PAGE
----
Athletes who overcame amputations to continue playing the game they love will share their stories with local players.
The Waxahachie Fellowship of Christian Athletes, in conjunction with the International Institute of Sport (IIOS), will hold events on Nov. 14 with the Haiti National Amputee Soccer team to promote amputee awareness.
The WHS FCA will hold a meet and greet with the soccer team Haiti team at George W. Solis Gymnasium at 5 p.m. and host an amputee soccer demonstration game at Lumpkins Stadium at 7 p.m.
The IIOS was founded five years ago by Fred Sorrels who wanted to bring the joys of soccer to amputees in the wake of the 2010 Haiti earthquake that took the lives of more than 100,000 people.
One person who plays on the team is MacKendy Francois, whose left leg was amputated because of an injured he got in the earthquake.
“He had played soccer before, but when he lost his leg – they actually had to saw it off – he wasn’t able to work,” Sorrels said.
Francois found a new life through Sorrels’ 501c3 nonprofit organization after being cast away by his native country.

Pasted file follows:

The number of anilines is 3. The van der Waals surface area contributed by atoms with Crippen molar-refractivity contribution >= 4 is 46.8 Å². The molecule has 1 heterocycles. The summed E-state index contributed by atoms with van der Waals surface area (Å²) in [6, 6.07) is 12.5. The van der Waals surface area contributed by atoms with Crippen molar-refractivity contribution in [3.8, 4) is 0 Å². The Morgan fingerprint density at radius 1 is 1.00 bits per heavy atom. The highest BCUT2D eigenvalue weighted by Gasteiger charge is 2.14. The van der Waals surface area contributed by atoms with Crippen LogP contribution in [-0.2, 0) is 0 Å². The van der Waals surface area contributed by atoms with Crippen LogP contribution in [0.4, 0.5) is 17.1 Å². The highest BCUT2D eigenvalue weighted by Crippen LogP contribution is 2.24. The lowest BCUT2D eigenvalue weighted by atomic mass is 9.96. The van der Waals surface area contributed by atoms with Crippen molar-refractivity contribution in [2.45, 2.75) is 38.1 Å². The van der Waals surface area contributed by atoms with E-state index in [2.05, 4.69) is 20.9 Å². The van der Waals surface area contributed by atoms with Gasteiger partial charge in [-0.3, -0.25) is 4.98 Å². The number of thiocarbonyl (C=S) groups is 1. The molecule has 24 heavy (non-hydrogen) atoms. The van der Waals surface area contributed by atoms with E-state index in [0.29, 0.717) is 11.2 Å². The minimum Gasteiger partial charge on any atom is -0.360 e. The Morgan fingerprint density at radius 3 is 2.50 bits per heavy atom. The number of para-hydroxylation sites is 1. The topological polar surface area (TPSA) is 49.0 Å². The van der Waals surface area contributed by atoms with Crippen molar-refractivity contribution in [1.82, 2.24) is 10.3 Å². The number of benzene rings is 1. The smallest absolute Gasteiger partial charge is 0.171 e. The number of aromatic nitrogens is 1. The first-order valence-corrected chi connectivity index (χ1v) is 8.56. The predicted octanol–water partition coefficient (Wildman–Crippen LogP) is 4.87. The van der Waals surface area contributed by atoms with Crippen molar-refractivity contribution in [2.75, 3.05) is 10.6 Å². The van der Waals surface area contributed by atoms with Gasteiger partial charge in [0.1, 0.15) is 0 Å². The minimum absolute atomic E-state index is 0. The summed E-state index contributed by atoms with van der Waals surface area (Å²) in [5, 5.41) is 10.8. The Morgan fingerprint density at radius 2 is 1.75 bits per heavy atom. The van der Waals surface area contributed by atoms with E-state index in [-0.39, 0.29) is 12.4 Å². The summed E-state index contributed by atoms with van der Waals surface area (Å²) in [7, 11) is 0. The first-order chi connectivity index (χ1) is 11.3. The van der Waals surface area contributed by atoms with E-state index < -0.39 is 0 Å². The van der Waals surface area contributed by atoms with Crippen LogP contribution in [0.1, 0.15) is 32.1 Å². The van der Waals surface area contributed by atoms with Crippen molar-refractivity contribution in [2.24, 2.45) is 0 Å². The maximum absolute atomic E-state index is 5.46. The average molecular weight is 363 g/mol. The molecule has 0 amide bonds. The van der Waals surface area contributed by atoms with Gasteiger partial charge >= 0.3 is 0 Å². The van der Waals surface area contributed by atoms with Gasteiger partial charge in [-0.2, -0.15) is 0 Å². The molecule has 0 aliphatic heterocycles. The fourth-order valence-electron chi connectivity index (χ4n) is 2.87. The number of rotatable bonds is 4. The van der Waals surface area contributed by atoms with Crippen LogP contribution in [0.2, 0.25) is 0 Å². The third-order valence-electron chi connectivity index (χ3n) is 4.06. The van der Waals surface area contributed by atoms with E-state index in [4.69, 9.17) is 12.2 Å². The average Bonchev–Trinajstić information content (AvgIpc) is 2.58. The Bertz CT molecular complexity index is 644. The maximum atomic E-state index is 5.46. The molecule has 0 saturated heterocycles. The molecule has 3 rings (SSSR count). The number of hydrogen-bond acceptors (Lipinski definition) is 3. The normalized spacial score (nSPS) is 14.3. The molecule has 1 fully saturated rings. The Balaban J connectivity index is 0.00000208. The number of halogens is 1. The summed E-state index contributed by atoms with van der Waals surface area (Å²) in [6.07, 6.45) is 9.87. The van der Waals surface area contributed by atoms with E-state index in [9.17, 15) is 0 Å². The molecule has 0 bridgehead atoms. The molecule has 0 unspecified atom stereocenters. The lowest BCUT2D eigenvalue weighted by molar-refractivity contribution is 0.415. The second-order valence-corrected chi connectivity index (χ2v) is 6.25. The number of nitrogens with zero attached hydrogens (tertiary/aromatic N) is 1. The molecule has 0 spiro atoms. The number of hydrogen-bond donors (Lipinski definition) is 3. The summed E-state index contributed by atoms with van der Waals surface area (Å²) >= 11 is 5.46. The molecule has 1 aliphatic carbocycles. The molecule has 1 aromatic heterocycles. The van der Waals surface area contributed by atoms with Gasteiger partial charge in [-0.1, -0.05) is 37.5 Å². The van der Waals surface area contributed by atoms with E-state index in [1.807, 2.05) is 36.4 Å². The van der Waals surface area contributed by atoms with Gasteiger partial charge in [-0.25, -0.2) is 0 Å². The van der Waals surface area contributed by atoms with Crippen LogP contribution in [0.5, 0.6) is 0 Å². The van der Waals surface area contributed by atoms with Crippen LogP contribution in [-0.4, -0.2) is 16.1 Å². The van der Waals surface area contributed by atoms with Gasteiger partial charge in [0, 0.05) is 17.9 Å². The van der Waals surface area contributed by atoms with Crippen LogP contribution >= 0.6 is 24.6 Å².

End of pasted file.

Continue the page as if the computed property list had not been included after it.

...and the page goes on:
“All I knew was suddenly I was an amputee,” Francois said during an interview with Arizona’s Mesa 11 in 2010. “In Haitian society being it means you’re put aside. I assumed from then on I would be a total cast off.”
Francois isn’t the only person the IIOS has positively impacted. Midlothian resident Craig Till, the only person on the U.S. National Amputee soccer team from Texas, has been to two Amputee World Cups since joining the team.
Till was born with a bone disease and chose to have his left leg amputated at the age of 16.
“It taught me to appreciate the small things,” Till said. “Growing up I might have one of those woe is me moments, but my parents were really good about taking me to hospitals and seeing cancer patients that can’t walk. I realized at the age of 8 years old that no matter how bad you have it, there’s someone who has it 20 times worse, so count your blessings.”
Till said there are a lot of disabled people and amputees that don’t have a positive outlook on life given their setbacks. But technology and opportunity are out there for people with amputations, he said, and he hopes this event will open their eyes to new possibilities.
“The outlet is there, it’s up to them to figure out what they want to do with their life. In Ellis County – Waxahachie and Midlothian – there are those amputees that are waiting for an event like this to come along and be the springboard or stepping stone for them to live the rest of their lives and to function, excel and thrive.”
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